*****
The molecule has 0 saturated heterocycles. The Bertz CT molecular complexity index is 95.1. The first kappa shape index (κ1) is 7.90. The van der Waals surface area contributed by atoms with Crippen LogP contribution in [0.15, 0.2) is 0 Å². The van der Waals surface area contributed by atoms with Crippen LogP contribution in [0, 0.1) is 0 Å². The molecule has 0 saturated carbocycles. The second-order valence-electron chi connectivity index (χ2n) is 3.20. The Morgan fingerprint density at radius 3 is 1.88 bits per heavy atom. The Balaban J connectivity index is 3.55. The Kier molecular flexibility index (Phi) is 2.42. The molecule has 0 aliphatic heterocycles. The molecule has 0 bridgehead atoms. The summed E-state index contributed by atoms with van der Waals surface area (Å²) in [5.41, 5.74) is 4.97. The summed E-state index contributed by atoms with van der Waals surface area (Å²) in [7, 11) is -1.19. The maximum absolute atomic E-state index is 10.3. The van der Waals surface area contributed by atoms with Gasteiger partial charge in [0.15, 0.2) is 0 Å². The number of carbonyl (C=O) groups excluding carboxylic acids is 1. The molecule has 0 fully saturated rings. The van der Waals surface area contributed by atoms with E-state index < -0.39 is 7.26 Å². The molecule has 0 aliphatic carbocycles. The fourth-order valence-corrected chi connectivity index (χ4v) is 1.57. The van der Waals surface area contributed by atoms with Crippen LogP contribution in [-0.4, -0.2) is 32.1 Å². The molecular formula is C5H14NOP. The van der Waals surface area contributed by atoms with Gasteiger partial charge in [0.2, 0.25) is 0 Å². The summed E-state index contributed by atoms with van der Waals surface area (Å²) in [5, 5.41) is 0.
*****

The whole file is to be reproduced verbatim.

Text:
The molecule has 0 saturated heterocycles. The Bertz CT molecular complexity index is 95.1. The first kappa shape index (κ1) is 7.90. The van der Waals surface area contributed by atoms with Crippen LogP contribution in [0.15, 0.2) is 0 Å². The van der Waals surface area contributed by atoms with Crippen LogP contribution in [0, 0.1) is 0 Å². The molecule has 0 saturated carbocycles. The second-order valence-electron chi connectivity index (χ2n) is 3.20. The Morgan fingerprint density at radius 3 is 1.88 bits per heavy atom. The Balaban J connectivity index is 3.55. The Kier molecular flexibility index (Phi) is 2.42. The molecule has 0 aliphatic heterocycles. The molecule has 0 bridgehead atoms. The summed E-state index contributed by atoms with van der Waals surface area (Å²) in [5.41, 5.74) is 4.97. The summed E-state index contributed by atoms with van der Waals surface area (Å²) in [7, 11) is -1.19. The maximum absolute atomic E-state index is 10.3. The van der Waals surface area contributed by atoms with Gasteiger partial charge in [0.15, 0.2) is 0 Å². The number of carbonyl (C=O) groups excluding carboxylic acids is 1. The molecule has 0 fully saturated rings. The van der Waals surface area contributed by atoms with E-state index < -0.39 is 7.26 Å². The molecule has 0 aliphatic carbocycles. The fourth-order valence-corrected chi connectivity index (χ4v) is 1.57. The van der Waals surface area contributed by atoms with Crippen LogP contribution in [-0.4, -0.2) is 32.1 Å². The molecular formula is C5H14NOP. The van der Waals surface area contributed by atoms with Gasteiger partial charge in [0.2, 0.25) is 0 Å². The summed E-state index contributed by atoms with van der Waals surface area (Å²) in [5, 5.41) is 0.